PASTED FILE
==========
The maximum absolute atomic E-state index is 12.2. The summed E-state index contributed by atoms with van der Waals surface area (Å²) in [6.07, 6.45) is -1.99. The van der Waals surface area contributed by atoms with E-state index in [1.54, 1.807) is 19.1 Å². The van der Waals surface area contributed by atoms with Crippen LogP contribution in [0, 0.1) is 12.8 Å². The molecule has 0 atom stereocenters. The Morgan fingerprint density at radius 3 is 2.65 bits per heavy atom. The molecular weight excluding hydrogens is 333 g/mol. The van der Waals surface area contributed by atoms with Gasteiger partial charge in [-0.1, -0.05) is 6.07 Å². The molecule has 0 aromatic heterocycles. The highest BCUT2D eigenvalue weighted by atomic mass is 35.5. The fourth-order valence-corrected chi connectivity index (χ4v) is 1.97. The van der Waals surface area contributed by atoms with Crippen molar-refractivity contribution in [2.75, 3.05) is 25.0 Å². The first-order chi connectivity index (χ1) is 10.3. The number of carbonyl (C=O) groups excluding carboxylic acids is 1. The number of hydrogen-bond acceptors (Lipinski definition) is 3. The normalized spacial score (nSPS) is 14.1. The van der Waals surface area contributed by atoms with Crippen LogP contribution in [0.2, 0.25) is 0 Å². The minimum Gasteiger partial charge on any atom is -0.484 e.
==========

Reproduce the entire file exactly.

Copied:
The maximum absolute atomic E-state index is 12.2. The summed E-state index contributed by atoms with van der Waals surface area (Å²) in [6.07, 6.45) is -1.99. The van der Waals surface area contributed by atoms with E-state index in [1.54, 1.807) is 19.1 Å². The van der Waals surface area contributed by atoms with Crippen LogP contribution in [0, 0.1) is 12.8 Å². The molecule has 0 atom stereocenters. The Morgan fingerprint density at radius 3 is 2.65 bits per heavy atom. The molecular weight excluding hydrogens is 333 g/mol. The van der Waals surface area contributed by atoms with Gasteiger partial charge in [-0.1, -0.05) is 6.07 Å². The molecule has 0 aromatic heterocycles. The highest BCUT2D eigenvalue weighted by atomic mass is 35.5. The fourth-order valence-corrected chi connectivity index (χ4v) is 1.97. The van der Waals surface area contributed by atoms with Crippen molar-refractivity contribution in [2.75, 3.05) is 25.0 Å². The first-order chi connectivity index (χ1) is 10.3. The number of carbonyl (C=O) groups excluding carboxylic acids is 1. The number of hydrogen-bond acceptors (Lipinski definition) is 3. The normalized spacial score (nSPS) is 14.1. The van der Waals surface area contributed by atoms with Crippen LogP contribution in [0.2, 0.25) is 0 Å². The minimum Gasteiger partial charge on any atom is -0.484 e.